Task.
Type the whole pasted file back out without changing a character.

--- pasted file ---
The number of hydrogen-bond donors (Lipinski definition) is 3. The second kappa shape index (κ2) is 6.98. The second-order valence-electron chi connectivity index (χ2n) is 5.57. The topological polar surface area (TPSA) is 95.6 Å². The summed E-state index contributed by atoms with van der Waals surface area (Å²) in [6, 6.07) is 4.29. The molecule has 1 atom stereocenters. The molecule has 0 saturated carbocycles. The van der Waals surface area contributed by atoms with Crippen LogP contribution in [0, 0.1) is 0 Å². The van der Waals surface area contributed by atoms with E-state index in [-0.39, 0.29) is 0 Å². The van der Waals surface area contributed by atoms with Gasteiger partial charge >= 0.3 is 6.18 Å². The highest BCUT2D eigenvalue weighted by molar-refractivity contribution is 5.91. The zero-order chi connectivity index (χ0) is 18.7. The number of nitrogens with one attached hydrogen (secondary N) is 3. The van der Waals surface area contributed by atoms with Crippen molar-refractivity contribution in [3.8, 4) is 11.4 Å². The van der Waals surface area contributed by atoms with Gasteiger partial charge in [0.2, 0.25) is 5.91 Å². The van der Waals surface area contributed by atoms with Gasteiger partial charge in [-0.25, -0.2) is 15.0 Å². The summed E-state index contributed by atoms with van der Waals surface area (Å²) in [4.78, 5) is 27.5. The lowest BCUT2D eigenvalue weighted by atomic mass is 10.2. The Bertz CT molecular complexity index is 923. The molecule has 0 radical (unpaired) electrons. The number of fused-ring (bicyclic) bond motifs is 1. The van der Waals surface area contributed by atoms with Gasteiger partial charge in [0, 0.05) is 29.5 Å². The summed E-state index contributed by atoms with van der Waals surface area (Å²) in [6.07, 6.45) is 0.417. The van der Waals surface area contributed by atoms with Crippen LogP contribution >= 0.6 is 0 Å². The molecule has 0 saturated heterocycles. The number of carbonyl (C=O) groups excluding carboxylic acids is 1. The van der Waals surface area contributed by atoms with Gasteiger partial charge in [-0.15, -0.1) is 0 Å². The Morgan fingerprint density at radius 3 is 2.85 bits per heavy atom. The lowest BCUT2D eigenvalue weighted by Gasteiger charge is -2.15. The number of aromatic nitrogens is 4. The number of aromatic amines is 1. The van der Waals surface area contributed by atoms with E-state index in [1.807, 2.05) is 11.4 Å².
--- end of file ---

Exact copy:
The number of hydrogen-bond donors (Lipinski definition) is 3. The second kappa shape index (κ2) is 6.98. The second-order valence-electron chi connectivity index (χ2n) is 5.57. The topological polar surface area (TPSA) is 95.6 Å². The summed E-state index contributed by atoms with van der Waals surface area (Å²) in [6, 6.07) is 4.29. The molecule has 1 atom stereocenters. The molecule has 0 saturated carbocycles. The van der Waals surface area contributed by atoms with Crippen LogP contribution in [0, 0.1) is 0 Å². The van der Waals surface area contributed by atoms with E-state index in [-0.39, 0.29) is 0 Å². The van der Waals surface area contributed by atoms with Gasteiger partial charge >= 0.3 is 6.18 Å². The highest BCUT2D eigenvalue weighted by molar-refractivity contribution is 5.91. The zero-order chi connectivity index (χ0) is 18.7. The number of nitrogens with one attached hydrogen (secondary N) is 3. The van der Waals surface area contributed by atoms with Crippen molar-refractivity contribution in [3.8, 4) is 11.4 Å². The van der Waals surface area contributed by atoms with Gasteiger partial charge in [0.2, 0.25) is 5.91 Å². The van der Waals surface area contributed by atoms with Gasteiger partial charge in [-0.25, -0.2) is 15.0 Å². The summed E-state index contributed by atoms with van der Waals surface area (Å²) in [4.78, 5) is 27.5. The lowest BCUT2D eigenvalue weighted by atomic mass is 10.2. The Bertz CT molecular complexity index is 923. The molecule has 0 radical (unpaired) electrons. The number of fused-ring (bicyclic) bond motifs is 1. The van der Waals surface area contributed by atoms with Gasteiger partial charge in [0, 0.05) is 29.5 Å². The summed E-state index contributed by atoms with van der Waals surface area (Å²) in [6.07, 6.45) is 0.417. The van der Waals surface area contributed by atoms with Crippen LogP contribution >= 0.6 is 0 Å². The molecule has 0 saturated heterocycles. The number of carbonyl (C=O) groups excluding carboxylic acids is 1. The van der Waals surface area contributed by atoms with Gasteiger partial charge in [-0.15, -0.1) is 0 Å². The Morgan fingerprint density at radius 3 is 2.85 bits per heavy atom. The lowest BCUT2D eigenvalue weighted by Gasteiger charge is -2.15. The number of aromatic nitrogens is 4. The number of aromatic amines is 1. The van der Waals surface area contributed by atoms with E-state index in [1.807, 2.05) is 11.4 Å².